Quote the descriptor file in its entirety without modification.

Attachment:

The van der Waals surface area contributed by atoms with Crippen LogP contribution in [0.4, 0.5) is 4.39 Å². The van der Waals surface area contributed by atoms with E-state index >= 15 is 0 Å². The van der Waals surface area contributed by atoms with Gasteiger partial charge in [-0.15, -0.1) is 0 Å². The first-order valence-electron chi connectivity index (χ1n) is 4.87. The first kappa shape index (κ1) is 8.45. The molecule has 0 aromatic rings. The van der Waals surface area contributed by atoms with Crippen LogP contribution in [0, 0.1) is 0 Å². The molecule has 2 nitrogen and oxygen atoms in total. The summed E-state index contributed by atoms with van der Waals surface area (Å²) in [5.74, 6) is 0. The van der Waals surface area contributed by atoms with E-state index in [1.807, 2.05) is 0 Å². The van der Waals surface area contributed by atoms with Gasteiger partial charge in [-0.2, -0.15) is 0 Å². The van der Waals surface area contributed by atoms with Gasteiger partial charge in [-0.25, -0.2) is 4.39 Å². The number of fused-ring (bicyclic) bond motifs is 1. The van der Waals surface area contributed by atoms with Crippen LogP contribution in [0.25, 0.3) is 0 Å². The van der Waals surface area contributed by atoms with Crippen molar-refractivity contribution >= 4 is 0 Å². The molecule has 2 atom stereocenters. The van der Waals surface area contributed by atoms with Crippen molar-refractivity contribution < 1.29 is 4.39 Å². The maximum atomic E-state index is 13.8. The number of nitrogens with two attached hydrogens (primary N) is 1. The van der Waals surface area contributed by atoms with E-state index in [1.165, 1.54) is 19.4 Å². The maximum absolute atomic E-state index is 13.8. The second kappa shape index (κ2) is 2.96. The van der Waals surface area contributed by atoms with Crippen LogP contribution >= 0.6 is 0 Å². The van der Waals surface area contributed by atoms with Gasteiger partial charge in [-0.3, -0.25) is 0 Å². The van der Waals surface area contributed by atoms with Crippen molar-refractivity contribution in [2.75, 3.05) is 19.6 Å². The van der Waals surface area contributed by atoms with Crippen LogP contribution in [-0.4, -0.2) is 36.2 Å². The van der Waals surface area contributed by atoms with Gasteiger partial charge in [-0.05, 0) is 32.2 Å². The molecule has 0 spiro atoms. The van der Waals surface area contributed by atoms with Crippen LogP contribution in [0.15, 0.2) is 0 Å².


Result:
The van der Waals surface area contributed by atoms with Crippen LogP contribution in [0.4, 0.5) is 4.39 Å². The van der Waals surface area contributed by atoms with E-state index >= 15 is 0 Å². The van der Waals surface area contributed by atoms with Gasteiger partial charge in [-0.15, -0.1) is 0 Å². The first-order valence-electron chi connectivity index (χ1n) is 4.87. The first kappa shape index (κ1) is 8.45. The molecule has 0 aromatic rings. The van der Waals surface area contributed by atoms with Crippen LogP contribution in [0, 0.1) is 0 Å². The molecule has 2 nitrogen and oxygen atoms in total. The summed E-state index contributed by atoms with van der Waals surface area (Å²) in [5.74, 6) is 0. The van der Waals surface area contributed by atoms with E-state index in [1.807, 2.05) is 0 Å². The van der Waals surface area contributed by atoms with Gasteiger partial charge in [-0.2, -0.15) is 0 Å². The van der Waals surface area contributed by atoms with Gasteiger partial charge in [-0.25, -0.2) is 4.39 Å². The number of fused-ring (bicyclic) bond motifs is 1. The van der Waals surface area contributed by atoms with Crippen LogP contribution in [0.25, 0.3) is 0 Å². The van der Waals surface area contributed by atoms with Crippen molar-refractivity contribution >= 4 is 0 Å². The molecule has 2 atom stereocenters. The van der Waals surface area contributed by atoms with Crippen molar-refractivity contribution < 1.29 is 4.39 Å². The maximum atomic E-state index is 13.8. The number of nitrogens with two attached hydrogens (primary N) is 1. The van der Waals surface area contributed by atoms with E-state index in [1.165, 1.54) is 19.4 Å². The maximum absolute atomic E-state index is 13.8. The second kappa shape index (κ2) is 2.96. The van der Waals surface area contributed by atoms with Crippen LogP contribution >= 0.6 is 0 Å². The van der Waals surface area contributed by atoms with Gasteiger partial charge in [-0.3, -0.25) is 0 Å². The van der Waals surface area contributed by atoms with Crippen molar-refractivity contribution in [2.75, 3.05) is 19.6 Å². The van der Waals surface area contributed by atoms with Crippen LogP contribution in [-0.4, -0.2) is 36.2 Å². The van der Waals surface area contributed by atoms with Gasteiger partial charge in [-0.05, 0) is 32.2 Å². The molecule has 0 spiro atoms. The van der Waals surface area contributed by atoms with Crippen LogP contribution in [0.15, 0.2) is 0 Å².